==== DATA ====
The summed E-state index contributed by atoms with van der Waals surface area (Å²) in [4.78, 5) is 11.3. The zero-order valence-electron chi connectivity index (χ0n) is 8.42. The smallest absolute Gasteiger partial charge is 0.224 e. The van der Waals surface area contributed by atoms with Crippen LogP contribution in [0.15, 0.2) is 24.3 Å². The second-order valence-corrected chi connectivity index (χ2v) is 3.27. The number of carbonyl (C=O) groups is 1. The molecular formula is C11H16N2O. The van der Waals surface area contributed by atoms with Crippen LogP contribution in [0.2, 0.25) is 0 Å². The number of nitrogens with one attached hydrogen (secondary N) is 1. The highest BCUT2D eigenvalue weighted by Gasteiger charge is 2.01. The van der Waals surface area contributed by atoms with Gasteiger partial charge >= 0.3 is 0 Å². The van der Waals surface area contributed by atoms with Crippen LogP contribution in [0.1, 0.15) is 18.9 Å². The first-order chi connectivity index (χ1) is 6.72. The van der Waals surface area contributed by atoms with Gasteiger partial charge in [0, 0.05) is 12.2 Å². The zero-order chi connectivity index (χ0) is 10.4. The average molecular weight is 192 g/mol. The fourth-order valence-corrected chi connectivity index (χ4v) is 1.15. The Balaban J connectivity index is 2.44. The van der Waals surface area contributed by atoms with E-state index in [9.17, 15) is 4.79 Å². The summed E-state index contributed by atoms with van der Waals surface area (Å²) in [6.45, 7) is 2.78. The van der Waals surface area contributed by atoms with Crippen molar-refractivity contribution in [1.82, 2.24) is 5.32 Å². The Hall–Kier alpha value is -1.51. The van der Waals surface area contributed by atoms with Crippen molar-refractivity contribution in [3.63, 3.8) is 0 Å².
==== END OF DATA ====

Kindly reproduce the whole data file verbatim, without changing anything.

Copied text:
The summed E-state index contributed by atoms with van der Waals surface area (Å²) in [4.78, 5) is 11.3. The zero-order valence-electron chi connectivity index (χ0n) is 8.42. The smallest absolute Gasteiger partial charge is 0.224 e. The van der Waals surface area contributed by atoms with Crippen LogP contribution in [0.15, 0.2) is 24.3 Å². The second-order valence-corrected chi connectivity index (χ2v) is 3.27. The number of carbonyl (C=O) groups is 1. The molecular formula is C11H16N2O. The van der Waals surface area contributed by atoms with Crippen LogP contribution in [0.2, 0.25) is 0 Å². The number of nitrogens with one attached hydrogen (secondary N) is 1. The highest BCUT2D eigenvalue weighted by Gasteiger charge is 2.01. The van der Waals surface area contributed by atoms with Gasteiger partial charge >= 0.3 is 0 Å². The van der Waals surface area contributed by atoms with Crippen LogP contribution in [0.1, 0.15) is 18.9 Å². The first-order chi connectivity index (χ1) is 6.72. The van der Waals surface area contributed by atoms with Gasteiger partial charge in [0, 0.05) is 12.2 Å². The zero-order chi connectivity index (χ0) is 10.4. The average molecular weight is 192 g/mol. The fourth-order valence-corrected chi connectivity index (χ4v) is 1.15. The Balaban J connectivity index is 2.44. The van der Waals surface area contributed by atoms with E-state index in [9.17, 15) is 4.79 Å². The summed E-state index contributed by atoms with van der Waals surface area (Å²) in [6.45, 7) is 2.78. The van der Waals surface area contributed by atoms with Crippen molar-refractivity contribution in [1.82, 2.24) is 5.32 Å². The Hall–Kier alpha value is -1.51. The van der Waals surface area contributed by atoms with Crippen molar-refractivity contribution in [3.63, 3.8) is 0 Å².